RALEIGH -- Improving current rules for prescribing certain drugs and strengthening a statewide controlled substance database are just two of the ways North Carolina lawmakers are acting to crack down on opioid abuse.
Legislation advancing through the state Senate would make changes to how drugs like OxyContin and morphine are prescribed and dispensed. The painkillers come with a high risk of addiction and can be a gateway to heroin use.
The measure, which was unanimously passed by the House in April and cleared the Senate Health Care committee Thursday, is aimed at addressing the opioid epidemic in the state and nationally by reducing opioid abuse and overdoses, the bill sponsors said. According to Macon County Republican Sen. Jim Davis, who backed a similar bill in the Senate, an estimated 33,000 deaths in the U.S. in 2015 were related to opioid abuse and in North Carolina, about four people die of drug-related overdoses each day.
"I have known personally five young men ... who have died from opioid overdoses because of getting hooked on medications or their access being too readily available," said Republican Rep. Greg Murphy, a bill sponsor who is a doctor from Pitt County.
The House proposal would require physician assistants to consult with a doctor before prescribing a controlled substance that's expected to be used for more than 30 days. Nurse practitioners would also be allowed to write prescriptions under the same guidelines.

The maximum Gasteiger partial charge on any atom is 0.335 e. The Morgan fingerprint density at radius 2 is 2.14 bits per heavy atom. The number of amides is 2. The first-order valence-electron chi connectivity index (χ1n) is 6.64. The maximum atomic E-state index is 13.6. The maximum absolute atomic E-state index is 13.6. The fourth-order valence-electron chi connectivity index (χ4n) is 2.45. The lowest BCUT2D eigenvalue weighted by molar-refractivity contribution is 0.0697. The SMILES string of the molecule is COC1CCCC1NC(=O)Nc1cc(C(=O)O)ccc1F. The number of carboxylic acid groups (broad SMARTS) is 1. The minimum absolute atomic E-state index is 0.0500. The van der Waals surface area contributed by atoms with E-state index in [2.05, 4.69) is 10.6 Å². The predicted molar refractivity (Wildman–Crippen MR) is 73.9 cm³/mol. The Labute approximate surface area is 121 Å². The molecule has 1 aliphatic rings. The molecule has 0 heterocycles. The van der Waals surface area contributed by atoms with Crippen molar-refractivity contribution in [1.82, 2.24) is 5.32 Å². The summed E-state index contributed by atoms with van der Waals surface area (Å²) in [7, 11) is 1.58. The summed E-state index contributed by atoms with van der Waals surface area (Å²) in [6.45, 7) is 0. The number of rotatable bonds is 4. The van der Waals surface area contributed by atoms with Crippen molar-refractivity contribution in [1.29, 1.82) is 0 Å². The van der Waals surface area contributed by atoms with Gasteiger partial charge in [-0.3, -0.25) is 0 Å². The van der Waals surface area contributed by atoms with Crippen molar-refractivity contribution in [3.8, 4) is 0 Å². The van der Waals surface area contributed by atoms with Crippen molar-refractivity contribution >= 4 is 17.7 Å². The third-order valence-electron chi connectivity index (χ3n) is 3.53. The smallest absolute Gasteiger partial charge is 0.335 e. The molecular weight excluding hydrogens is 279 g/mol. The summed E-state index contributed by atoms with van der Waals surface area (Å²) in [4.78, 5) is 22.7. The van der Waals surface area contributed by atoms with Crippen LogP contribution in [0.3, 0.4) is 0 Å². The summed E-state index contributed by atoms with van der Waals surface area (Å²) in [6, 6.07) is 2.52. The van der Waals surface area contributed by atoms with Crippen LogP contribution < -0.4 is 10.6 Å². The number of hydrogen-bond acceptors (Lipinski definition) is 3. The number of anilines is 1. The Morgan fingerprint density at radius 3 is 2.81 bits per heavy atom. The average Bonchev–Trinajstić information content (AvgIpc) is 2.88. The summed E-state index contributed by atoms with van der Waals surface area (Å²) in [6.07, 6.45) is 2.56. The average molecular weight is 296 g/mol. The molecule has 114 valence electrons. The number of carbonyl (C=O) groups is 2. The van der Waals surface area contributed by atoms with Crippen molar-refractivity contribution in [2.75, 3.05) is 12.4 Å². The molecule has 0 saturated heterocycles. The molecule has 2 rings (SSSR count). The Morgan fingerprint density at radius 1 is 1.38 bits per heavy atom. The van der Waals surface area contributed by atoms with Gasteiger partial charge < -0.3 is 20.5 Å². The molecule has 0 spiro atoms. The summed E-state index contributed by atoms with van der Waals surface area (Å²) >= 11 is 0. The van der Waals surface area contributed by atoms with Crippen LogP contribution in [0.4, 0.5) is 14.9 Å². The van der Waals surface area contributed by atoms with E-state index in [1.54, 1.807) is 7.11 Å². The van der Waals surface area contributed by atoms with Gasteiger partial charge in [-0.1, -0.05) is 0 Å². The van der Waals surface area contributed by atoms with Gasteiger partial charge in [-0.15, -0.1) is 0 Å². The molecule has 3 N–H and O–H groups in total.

Additionally, the measure would require electronic prescriptions for controlled substances. Doing so would help cut down on the fraudulent use of written prescriptions, Murphy said.
To prevent the medications from being overprescribed, doctors would generally be limited to a five-day supply when first prescribing the drugs for acute pain and a seven-day supply after operations.
"We're not here to try to put people into pain. We're here to try to prevent the overprescribing of medications," Murphy said.
The bill also would strengthen the controlled substances reporting system, which tracks prescriptions for the drugs. Pharmacists would have to report controlled substance transactions within the next business day. Currently, those transactions can wait 72 hours. Fines could be issued for not properly filing reports.
Democrat Sen. Paul Lowe Jr., of Forsyth County, applauded the measure but mentioned his concern about people who take the drugs for conditions with chronic pain, such as sickle cell anemia.
"People that have chronic pain are going to use whatever they can get to relieve that pain," Lowe said. "I hope that we will look at all alternatives that may be available to us to deal with chronic pain."
Sen. Terry Van Duyn, a Democrat from Buncombe County, asked bill sponsors how much the proposal would costs physicians. The current appropriation amount in both budget plans is $1.2 million for the implementation, Republican Sen. Ralph Hise of Mitchell County said.
During Wednesday's meeting, Dr. Steven Stelma, a veterinarian from New Bern, told committee members about issues veterinarians across the state face because the software they use doesn't have the capability to electronically prescribe medicine.
In response, the bill was amended Thursday to remove veterinarians from the bill and include a provision for a study on how they'll comply with reporting their opioid prescription practices.